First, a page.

A huge 55-square-kilometre ice shelf in Canada's northern Arctic broke away last month and the remaining shelves have shrunk at a "massive and disturbing" rate. These are the latest signs of accelerating climate change in the remote region, scientists said on Tuesday.

They said the Markham Ice Shelf, one of just five remaining ice shelves in the Canadian Arctic, split away from Ellesmere Island in early August. They also said two large chunks totalling 120 square km had broken off the nearby Serson Ice Shelf, reducing it in size by 60%.

"The changes ... were massive and disturbing," says Warwick Vincent, director of the Centre for Northern Studies at Laval University in Quebec.

Temperatures in large parts of the Arctic have risen far faster than the global average in recent decades, a development that experts say is linked to global warming.

"These substantial calving events underscore the rapidity of changes taking place in the Arctic," says Derek Mueller, an Arctic ice shelf specialist at Trent University in Ontario.

End of an era

"These changes are irreversible under the present climate and indicate that the environmental conditions that have kept these ice shelves in balance for thousands of years are no longer present," he said.

Mueller said the total amount of ice lost from the shelves along Ellesmere Island this summer totalled 215 square km - more than three times the area of New York's Manhattan island.

The figure is more than 10 times the amount of ice shelf cover that scientists estimated on 30 July would vanish from around the island this summer.

"Reduced sea ice conditions and unusually high air temperatures have facilitated the ice shelf losses," says Luke Copland of the University of Ottawa.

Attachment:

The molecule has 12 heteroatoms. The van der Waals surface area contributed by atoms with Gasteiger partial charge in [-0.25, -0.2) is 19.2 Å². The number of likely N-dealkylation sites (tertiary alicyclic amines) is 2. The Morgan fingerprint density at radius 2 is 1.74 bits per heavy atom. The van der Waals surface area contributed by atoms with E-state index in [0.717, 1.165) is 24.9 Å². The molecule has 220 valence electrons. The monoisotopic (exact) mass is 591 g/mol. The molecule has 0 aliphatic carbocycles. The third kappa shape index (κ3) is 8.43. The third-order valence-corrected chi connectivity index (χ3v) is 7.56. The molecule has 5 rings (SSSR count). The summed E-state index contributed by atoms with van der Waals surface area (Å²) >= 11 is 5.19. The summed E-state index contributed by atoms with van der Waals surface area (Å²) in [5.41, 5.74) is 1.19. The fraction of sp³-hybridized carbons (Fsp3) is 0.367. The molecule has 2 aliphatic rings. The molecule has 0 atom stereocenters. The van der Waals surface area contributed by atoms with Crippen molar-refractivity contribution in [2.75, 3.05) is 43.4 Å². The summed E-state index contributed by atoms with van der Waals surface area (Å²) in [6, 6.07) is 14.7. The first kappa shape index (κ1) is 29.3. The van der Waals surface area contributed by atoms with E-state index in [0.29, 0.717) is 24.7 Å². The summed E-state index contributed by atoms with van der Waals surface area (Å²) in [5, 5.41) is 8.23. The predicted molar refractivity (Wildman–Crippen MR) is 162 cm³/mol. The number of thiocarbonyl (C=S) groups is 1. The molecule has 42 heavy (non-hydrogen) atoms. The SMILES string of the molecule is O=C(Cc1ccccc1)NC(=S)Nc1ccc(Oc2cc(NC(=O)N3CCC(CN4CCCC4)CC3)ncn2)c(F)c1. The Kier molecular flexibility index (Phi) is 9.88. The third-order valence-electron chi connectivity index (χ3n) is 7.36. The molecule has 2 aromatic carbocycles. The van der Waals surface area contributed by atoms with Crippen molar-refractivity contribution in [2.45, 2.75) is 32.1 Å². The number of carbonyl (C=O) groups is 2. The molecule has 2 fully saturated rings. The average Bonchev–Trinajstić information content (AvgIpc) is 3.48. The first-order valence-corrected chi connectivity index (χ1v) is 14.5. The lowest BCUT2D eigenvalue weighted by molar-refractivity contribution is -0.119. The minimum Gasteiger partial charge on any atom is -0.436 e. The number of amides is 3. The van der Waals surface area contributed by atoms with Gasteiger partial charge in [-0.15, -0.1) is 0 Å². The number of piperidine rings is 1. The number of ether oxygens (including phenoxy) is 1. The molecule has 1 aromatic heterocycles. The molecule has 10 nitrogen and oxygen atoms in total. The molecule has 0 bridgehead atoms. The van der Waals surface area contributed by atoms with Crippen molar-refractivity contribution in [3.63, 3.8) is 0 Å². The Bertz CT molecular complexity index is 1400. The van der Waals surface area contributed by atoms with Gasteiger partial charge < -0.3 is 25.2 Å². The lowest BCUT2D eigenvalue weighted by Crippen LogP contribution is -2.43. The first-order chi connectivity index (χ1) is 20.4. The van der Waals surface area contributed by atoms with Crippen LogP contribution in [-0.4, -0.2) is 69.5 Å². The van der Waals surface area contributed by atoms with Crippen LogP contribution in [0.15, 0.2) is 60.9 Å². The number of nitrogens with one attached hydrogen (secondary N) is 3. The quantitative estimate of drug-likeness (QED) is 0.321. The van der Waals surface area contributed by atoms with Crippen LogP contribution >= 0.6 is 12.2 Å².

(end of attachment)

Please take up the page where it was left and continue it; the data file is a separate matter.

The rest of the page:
"Extensive new cracks across remaining parts of the largest remaining ice shelf, the Ward Hunt, mean that it will continue to disintegrate in the coming years," he said.

Destructive summer

The first sign of serious recent erosion in the five shelves came in late July, when sheets of ice totalling almost 21 square km broke off the Ward Hunt shelf. Since then the shelf has lost another 22 square km.

Ellesmere Island was once home to a single enormous ice shelf of around 9000 square km. All that is left of that shelf today are the four much smaller shelves that together cover only about 800 square km.

Scientists say the ice shelves, which contain unique ecosystems that had yet to be studied, will not be replaced because they took so long to form.

The rapid melting of ice in the Canadian Arctic archipelago is a cause for concern to authorities in Ottawa, who fear foreign ships might try to sail through the waters without seeking permission first.

Last week Prime Minister Stephen Harper said Canada would toughen reporting requirements for ships entering its waters in the Far North, where some of those territorial claims are disputed by the US and other countries.